The first step in getting a small business startup bonded is to create a list of services the company provides for its clients so the bonding company can estimate a premium, according to Candace Webb of the Houston Chronicle. Once a comprehensive list is created, contact bonding companies for quotes.
Interviewing multiple bonding companies ensures that the business can compare the bonding terms, and it gives the company's owners a chance to find agents with whom they can work well, says Webb. Once an agency is chosen, information such as the company name, age and Social Security numbers for each employee are submitted to the agency to set a premium. Once a premium is agreed upon, the agency sends a certificate of bonding to the company for its records and to advertise to current and potential clients.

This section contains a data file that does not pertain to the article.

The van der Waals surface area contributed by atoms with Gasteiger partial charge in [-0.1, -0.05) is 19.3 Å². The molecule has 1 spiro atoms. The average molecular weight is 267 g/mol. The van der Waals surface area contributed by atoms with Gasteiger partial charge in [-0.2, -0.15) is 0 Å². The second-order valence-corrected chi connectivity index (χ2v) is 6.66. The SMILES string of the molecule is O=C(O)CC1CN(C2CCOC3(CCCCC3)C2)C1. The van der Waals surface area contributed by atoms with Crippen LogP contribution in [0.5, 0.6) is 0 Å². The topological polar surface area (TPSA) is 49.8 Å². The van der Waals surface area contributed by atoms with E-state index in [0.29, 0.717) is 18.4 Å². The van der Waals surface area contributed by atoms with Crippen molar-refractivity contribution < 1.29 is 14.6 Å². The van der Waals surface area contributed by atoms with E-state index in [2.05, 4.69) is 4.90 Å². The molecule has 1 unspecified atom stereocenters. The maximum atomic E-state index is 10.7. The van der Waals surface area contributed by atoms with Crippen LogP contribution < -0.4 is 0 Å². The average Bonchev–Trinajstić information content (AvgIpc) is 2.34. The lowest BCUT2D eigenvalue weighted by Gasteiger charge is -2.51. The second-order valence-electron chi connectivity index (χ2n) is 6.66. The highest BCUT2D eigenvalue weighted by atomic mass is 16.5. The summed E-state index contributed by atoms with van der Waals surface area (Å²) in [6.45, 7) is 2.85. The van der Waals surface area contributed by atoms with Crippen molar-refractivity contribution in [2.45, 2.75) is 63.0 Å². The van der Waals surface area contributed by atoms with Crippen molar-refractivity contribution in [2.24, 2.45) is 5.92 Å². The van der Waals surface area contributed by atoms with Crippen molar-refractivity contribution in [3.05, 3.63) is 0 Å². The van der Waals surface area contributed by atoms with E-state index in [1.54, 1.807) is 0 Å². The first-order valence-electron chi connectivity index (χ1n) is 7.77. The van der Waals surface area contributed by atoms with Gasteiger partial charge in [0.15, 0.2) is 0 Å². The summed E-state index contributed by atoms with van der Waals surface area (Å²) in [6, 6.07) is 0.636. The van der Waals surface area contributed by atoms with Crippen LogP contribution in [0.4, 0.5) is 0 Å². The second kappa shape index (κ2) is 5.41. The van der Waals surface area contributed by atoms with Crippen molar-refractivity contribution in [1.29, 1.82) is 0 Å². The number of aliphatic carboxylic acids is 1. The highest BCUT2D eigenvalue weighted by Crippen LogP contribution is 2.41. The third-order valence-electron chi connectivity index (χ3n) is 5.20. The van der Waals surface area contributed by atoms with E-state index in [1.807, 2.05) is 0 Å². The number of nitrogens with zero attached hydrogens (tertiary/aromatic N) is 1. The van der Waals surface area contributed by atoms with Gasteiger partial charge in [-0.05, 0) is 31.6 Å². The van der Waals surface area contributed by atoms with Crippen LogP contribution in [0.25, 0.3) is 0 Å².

Startup businesses should employ an attorney who practices business law to cover city, county and federal licensing and bonding requirements, as well as tax identification issues, Jason Gillikin of the Houston Chronicle advises. Not all businesses are required to be bonded depending on state laws. However, acquiring a bonding certificate and advertising it can attract and reassure customers. For businesses where a bond is required, any time the business operates without one, it can be subject to a fine or a criminal conviction, so a certificate must be obtained before the business is operational.